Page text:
U.S. Census Bureau says state will become third largest by 2011

Discussion in 'Real Estate' started by Joe, Apr 21, 2005.

  1. Joe

    Joe Beach Lover

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    It is hard to imagine the real estate demand slowing down with these projections....

    U.S. Census Bureau says state will become third largest by 2011

    http://www.bradenton.com/mld/bradenton/news/local/11447440.htm

    "Florida will absorb another 12.7 million new residents by 2030, more than any other state in the union, according to projections the U.S. Census Bureau released today.

    By 2011, Florida will surpass New York as the third largest state in the country.

    Florida will grow by 80 percent by 2030, jumping from nearly 16 million in 2000 to 28.7 million in 2030. That is the third-fastest growth rate in America."
     
  2. beachmouse

    beachmouse Beach Fanatic

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    Which is why I don't see a housing bubble hitting the state in the same way it would a low population growth state like New York or Illinois. More and more people, and many areas are already running out of buildable land in desirable areas. Ft. Lauderdale-Broward is effectively built out. You just can't go any further into the Everglades there. Miami-Dade is getting close to build out as well. Even in inland areas, you're starting to see very little buildable land close to the cities. Seminole County near Orlando is now saying if current construction trends hold, it will effectively be built out in another 5-7 years. And there's increasing pressure for high density redevelopment in core cities already in order to keep up with population growth.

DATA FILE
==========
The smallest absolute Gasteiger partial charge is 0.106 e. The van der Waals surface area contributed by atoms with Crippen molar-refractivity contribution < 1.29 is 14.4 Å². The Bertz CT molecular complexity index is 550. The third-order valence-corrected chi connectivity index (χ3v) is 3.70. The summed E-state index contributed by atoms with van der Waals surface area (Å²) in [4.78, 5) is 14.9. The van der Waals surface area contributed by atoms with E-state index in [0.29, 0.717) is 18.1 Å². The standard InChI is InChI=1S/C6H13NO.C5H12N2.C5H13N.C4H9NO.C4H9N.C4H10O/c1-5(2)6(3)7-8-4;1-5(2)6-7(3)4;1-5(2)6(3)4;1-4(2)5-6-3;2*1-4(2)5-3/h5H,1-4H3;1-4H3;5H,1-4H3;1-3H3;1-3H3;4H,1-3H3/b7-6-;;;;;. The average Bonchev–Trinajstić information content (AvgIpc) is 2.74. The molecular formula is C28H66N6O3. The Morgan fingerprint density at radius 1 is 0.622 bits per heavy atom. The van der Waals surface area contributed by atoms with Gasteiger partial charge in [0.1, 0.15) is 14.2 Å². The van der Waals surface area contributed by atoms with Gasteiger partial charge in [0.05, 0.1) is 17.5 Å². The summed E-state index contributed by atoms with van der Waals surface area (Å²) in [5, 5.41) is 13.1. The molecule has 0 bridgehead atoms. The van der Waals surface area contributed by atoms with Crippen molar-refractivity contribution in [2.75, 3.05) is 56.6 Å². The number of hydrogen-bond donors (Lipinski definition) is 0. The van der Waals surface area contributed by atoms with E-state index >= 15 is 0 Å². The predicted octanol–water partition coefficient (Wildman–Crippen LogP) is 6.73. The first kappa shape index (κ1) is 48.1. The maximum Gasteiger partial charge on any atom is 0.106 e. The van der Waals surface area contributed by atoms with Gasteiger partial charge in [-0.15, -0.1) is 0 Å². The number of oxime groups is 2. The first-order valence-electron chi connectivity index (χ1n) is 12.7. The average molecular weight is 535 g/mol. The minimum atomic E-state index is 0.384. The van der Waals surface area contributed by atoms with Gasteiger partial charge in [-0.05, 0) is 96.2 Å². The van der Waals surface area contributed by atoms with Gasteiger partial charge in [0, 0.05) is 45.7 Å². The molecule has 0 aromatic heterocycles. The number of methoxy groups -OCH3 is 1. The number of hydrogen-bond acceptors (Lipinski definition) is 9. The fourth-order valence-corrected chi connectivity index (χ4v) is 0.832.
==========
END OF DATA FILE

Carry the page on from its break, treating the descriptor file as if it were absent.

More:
Walton County, it's not going to be too long before you have to go up to I-10 before you get large parcel developable land because there are so many huge tracts of restricted/preserved land south of that. I've got a co-worker who's got 10-15 acres in DeFuniak and he's starting to get unsolicited offers for it from people who are thinking subdivision in a couple of years.
     
  3. lenzoe

    lenzoe Beach Fanatic

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    Those are big numbers. And the same study projects a speeding of the demographic shift in the percentage of Floridians above age 64. In 2000 it was at 17%. In 2030 they estimate it will be at 27%.

    Where are all the retirement and assisted-living communities in NW Florida?
     
    Last edited: Apr 24, 2005
  4. Smiling JOe

    Smiling JOe SoWal Expert

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    They are called golf courses, and they are coming to Freeport. The question is, "Can they afford it?"
     
  5. beachmouse

    beachmouse Beach Fanatic

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    They're also selling preconstruction for what we joking refer to as "The Rich Geezer's Home". Full service luxury retirement living on the corner of SR 20 and White Point Road in Bluewater Bay from $400K for a one bedroom. (and you're almost six miles from the Gulf from there) They can afford it. There's a huge difference between what my parents have in their retirement years and what my grandparents have/had, and my parents were schoolteachers. Good pension, but not extrordianry.